London, England (CNN) -- British citizens who travel to Israel should be aware that their passport details could be captured for "improper uses," Britain's Foreign Office warned Tuesday.
It follows Britain's expulsion of an Israeli diplomat and its accusation that the Israeli government was responsible for forging British passports used in an international murder plot.
Foreign Secretary David Miliband said Tuesday that there are "compelling reasons" to believe Israel was behind it.
Twelve suspects in the January murder of Hamas leader Mahmoud al-Mabhouh, who was found dead in his Dubai hotel room, used British passports, the Dubai police have said.
Miliband said the passports had been copied from "genuine British passports" in a "highly sophisticated operation," indicating that a state intelligence service was responsible.
The Foreign Office changed its official travel advice Tuesday for British citizens going to Israel, to warn them about the risk of their passport details being compromised.
A British investigation "found circumstantial evidence of Israeli involvement in the fraudulent use of British passports," the advice says. "This has raised the possibility that your passport details could be captured for improper uses while your passport is out of your control. The risk applies in particular to passports without biometric security features.
"We recommend that you only hand your passport over to third parties, including Israeli officials, when absolutely necessary."
Britain's Serious Organised Crime Agency concluded that the 12 British people whose passports were cloned were "wholly innocent victims of identity theft," the foreign secretary said.
Israel has a stated policy on security matters of neither confirming nor denying involvement.
Australian Foreign Minister Stephen Smith said the British government would be giving its report on the passports to the Australian Federal Police, who are investigating how some of their country's passports came to be used by the Dubai suspects.
In an interview Tuesday with the Australian Broadcasting Company, Smith said Australia was not taking any action yet.
"We have an investigation underfoot, and we will await the results of that investigation by the Australian Federal Police," Smith said.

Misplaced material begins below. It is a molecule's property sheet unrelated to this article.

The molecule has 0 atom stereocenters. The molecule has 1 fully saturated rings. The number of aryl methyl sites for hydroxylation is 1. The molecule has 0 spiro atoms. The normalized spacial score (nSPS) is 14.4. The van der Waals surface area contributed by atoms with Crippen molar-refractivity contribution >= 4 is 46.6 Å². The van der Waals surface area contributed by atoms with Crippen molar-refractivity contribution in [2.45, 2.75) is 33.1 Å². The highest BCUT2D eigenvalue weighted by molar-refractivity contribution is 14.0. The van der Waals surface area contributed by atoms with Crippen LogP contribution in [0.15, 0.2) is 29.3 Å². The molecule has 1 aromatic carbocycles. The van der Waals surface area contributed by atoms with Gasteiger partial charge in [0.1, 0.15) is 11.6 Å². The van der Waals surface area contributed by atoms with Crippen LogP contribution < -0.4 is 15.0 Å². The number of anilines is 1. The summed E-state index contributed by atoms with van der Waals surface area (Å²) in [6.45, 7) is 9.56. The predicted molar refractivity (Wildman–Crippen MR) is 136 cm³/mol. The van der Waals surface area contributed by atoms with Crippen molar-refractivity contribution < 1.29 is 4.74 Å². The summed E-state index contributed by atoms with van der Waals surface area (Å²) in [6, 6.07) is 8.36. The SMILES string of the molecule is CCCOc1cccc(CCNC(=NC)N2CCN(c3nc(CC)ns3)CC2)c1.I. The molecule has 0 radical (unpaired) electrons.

He added: "We're treating this matter very seriously. Israel understands that, and when I receive the report (from the federal police), we'll make judgments which will be in Australia's national interest."
Dubai police had previously said three Australian passports were used in the murder plot, but Smith said there were four. He said there is nothing to indicate that the holders of the passports were anything but "innocent victims" in the crime.
Al-Mabhouh, a founding member of Hamas' military wing, was found dead January 20 in his Dubai hotel room. Police believe he was killed the night before, allegedly by the secretive Israeli foreign intelligence unit Mossad.
A source close to the investigation said Wednesday that the total number of suspects had increased to 28, from 27, after Australia confirmed the use of a fourth passport.
Six suspects used Irish passports, four used French documents, one had German papers and four had Australian papers. There is also one Palestinian suspect, police have said.
Lt. Gen. Dahi Khalfan Tamim, Dubai police chief, has said not all the suspects had fraudulent passports. "We know some of the names are real," he said.
Interpol, the international police agency, has issued "red notices" to help search for the suspects. The notices are not international arrest warrants, but are a way of alerting police forces around the world that the suspects are wanted by United Arab Emirates authorities.